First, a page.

We are in a battle for america's soul.
By Joseph Gallina
Updated 1:00 PM ET, Thu June 29, 2017
On June 6, 1944, some of the bravest Americans who ever lived stormed the coast of Normandy to defend Europe from the expansion of an unspeakable evil. America made a stand against tyranny, and defended freedom in the face of one of its biggest tests.
That perseverance to stand up for what was right despite the risks and incredible loss of life, came to define America's new role of global influence.
And yet, for some of America's soldiers, a battle was fought on two fronts: One against fascism oversees and one against racism at home. Despite serving as heroes on the beaches of Normandy and throughout the war, black soldiers came home to a brutal reminder that America had a long way to go. Veterans were told to leave bars, kept out of neighborhoods, had trouble attending schools - opportunity's doors were repeatedly closed.
But with time, things got better, far from perfect, as we continue to find our way.
What has always been the strength of America is the hope that things could improve simply by appealing to the better angels in our heads, and our hearts. We have never been a nation without mistakes, but it's been the times we have learned from them that counted most.
In 2008, America elected it's first black president. The country was seemingly making steady progressive strides. The Supreme Court recognized it was a Constitutional right for homosexual partners to marry; there was a push for acceptance of people's differences; we recognized the importance of protecting our environment for our children and grandchildren, and our leaders exemplified class, respectability, and graciousness. We were citizens of the world, and were admired in that regard.
Somewhere along the line, this angered a large segment of the population. They felt forgotten and ignored. Cultural concerns outweighed political and financial ones. They felt they were being told what to think, how to act, or how to treat others. The internet grew to become a divisive place of bullying, hurtful, and demeaning commentary. The country was changing and for some it was frightening. They argued "American Values" and "American Culture" was synonymous with answering the wage and cultural impact feared by the inclusion of Illegal immigrants; the fear that Muslim refugees would bring with them sharia law and destroy America; that African Americans would turn violent in the face of a burgeoning movement; that feminists were radicalized and deserved ridicule. Arguably, the left became satirized into exaggerated caricatures of extremism.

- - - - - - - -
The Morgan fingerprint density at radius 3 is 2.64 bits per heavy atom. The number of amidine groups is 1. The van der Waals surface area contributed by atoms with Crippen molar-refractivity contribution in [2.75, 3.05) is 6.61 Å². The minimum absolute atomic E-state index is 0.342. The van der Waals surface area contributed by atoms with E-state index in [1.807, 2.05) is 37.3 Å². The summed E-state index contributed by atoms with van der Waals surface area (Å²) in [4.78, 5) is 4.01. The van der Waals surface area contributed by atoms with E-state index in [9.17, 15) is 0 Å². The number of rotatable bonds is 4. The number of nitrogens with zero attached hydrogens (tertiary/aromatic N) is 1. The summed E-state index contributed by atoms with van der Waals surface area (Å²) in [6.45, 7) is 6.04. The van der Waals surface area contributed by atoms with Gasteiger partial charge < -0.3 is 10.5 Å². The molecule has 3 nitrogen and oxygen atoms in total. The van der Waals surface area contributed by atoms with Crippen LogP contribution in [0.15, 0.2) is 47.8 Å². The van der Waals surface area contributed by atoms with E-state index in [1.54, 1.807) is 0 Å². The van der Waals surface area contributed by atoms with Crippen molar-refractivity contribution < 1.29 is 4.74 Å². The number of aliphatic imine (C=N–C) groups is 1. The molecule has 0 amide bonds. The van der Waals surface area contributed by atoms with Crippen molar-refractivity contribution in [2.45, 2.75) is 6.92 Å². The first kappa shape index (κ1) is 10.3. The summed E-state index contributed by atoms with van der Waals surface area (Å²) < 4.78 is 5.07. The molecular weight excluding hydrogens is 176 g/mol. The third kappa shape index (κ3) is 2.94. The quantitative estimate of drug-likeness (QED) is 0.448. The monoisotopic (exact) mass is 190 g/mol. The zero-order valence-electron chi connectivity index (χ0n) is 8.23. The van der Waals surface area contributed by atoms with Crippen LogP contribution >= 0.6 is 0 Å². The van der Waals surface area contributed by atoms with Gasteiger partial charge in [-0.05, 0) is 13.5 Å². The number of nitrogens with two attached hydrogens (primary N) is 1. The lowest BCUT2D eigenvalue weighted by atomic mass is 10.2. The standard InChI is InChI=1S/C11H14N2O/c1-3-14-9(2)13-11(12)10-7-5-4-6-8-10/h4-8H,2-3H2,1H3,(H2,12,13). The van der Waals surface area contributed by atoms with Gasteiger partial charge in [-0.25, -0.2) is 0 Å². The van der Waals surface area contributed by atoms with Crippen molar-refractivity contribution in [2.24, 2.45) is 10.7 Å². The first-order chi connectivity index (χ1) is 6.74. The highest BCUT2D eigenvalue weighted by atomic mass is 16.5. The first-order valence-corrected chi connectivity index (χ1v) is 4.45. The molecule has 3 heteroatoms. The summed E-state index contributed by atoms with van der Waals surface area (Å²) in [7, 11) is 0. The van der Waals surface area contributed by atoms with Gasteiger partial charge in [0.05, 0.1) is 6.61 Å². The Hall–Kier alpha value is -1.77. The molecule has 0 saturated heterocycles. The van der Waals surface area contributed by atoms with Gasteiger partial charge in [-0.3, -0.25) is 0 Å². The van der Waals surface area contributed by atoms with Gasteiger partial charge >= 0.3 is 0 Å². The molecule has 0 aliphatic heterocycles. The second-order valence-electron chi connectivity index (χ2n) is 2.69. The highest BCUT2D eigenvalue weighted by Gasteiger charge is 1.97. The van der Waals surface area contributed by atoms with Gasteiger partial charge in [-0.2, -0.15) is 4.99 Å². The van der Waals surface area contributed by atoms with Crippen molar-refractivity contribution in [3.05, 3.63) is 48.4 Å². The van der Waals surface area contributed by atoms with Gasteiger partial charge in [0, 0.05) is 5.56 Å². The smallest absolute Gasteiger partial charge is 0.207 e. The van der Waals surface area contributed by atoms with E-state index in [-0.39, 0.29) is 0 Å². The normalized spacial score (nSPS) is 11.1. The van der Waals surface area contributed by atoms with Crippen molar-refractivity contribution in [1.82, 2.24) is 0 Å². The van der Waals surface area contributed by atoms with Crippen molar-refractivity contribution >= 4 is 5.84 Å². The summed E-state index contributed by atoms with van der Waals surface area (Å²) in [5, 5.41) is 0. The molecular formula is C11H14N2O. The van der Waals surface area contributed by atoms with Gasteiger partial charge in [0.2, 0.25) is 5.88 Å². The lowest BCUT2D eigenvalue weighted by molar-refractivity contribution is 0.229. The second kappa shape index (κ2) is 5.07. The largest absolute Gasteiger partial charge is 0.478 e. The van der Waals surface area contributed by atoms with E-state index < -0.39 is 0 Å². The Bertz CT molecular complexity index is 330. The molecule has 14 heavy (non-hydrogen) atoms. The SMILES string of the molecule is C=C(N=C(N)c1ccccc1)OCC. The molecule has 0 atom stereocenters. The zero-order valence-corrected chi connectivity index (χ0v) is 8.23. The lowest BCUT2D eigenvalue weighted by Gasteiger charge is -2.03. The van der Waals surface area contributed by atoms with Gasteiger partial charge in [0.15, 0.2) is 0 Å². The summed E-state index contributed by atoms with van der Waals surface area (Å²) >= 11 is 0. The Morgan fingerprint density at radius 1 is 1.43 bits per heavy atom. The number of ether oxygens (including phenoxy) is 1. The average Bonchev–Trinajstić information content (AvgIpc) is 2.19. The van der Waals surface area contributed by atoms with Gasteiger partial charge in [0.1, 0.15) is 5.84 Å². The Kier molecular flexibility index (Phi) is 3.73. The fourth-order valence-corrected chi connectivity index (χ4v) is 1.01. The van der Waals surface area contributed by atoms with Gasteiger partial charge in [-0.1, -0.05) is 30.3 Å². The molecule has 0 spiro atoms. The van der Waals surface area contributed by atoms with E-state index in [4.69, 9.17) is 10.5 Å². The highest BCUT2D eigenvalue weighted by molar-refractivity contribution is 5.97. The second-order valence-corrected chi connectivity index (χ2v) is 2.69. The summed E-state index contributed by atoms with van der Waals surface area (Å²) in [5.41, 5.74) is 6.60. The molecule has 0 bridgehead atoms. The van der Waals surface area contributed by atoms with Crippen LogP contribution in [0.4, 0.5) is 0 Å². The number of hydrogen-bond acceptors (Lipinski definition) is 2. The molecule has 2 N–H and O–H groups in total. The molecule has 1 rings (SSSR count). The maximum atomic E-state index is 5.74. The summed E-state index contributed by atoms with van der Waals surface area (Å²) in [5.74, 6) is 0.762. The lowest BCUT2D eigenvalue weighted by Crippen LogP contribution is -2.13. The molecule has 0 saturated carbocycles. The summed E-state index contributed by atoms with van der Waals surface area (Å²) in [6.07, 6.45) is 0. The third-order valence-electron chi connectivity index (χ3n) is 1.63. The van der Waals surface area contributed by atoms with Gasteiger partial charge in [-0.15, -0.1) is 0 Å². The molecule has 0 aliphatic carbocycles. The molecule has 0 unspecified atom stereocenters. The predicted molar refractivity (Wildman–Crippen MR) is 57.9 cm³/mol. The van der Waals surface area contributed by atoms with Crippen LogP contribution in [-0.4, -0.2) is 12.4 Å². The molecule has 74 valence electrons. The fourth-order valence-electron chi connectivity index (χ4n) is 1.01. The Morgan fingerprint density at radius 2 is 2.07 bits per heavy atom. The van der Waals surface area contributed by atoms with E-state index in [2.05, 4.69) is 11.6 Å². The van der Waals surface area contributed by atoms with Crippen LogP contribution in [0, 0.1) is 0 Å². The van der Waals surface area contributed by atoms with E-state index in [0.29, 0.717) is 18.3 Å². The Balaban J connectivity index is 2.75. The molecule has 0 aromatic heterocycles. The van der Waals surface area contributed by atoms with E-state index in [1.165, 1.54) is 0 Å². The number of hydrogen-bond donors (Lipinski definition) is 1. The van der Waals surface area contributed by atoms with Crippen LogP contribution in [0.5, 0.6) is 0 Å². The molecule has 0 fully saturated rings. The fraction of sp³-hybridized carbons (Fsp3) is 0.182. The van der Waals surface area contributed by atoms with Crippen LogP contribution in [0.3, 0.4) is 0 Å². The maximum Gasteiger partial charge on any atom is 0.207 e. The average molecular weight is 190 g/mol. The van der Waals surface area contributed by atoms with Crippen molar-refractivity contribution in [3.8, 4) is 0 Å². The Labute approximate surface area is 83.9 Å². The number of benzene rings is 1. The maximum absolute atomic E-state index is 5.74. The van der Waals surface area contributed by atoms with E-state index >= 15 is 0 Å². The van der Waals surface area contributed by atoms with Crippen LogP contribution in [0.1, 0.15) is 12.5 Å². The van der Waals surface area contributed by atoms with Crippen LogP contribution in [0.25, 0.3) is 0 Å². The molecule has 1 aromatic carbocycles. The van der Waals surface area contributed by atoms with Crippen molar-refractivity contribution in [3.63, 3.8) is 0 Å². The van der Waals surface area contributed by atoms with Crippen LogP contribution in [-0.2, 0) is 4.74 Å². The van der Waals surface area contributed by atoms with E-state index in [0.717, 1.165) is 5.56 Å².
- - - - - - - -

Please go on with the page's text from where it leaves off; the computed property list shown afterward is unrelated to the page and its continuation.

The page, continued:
And like a 70 year old, white, male Aphrodite, born of the foam of the seas, Donald Trump emerged the leader of this cultural war: his first foray into the fight was a baseless charge that our president was a muslim born in Kenya. He spoke the same language, he brought the election to a cultural battle, not a political one, and because we failed to address him on those terms, he now sits in the oval office.
In 2016, Bernie Sanders lit a match under a brewing narrative that the system was stacked against us, that the influence of big banks and big money threatened to endanger our liberties. It was a valiant effort and was welcomed by the progressive wing of the Democratic party. Perhaps however, the future of the Democratic party relies on the success of bringing the narrative to cultural terms, and winning there. Perhaps you can't counter a cultural revolution with a political one - or exclusively one.
And there is enough material to take Trump down electorally on his own mat. What we now face is a battle for America's soul. The next election must focus on the question of not who we are, but who we want to be. We must reorient what we want "American Values" to truly mean. And that I think, should be the best of America: equality, inclusion, compassion.
If we can succeed in defining our brand of Patriotism, then we can best win the argument that it's the best kind for our country. World War II taught us that a great country leads with an iron fist, that is backed up by a strong heart. Today, we are struggling to find our heart. If we succeed however, our soul will follow.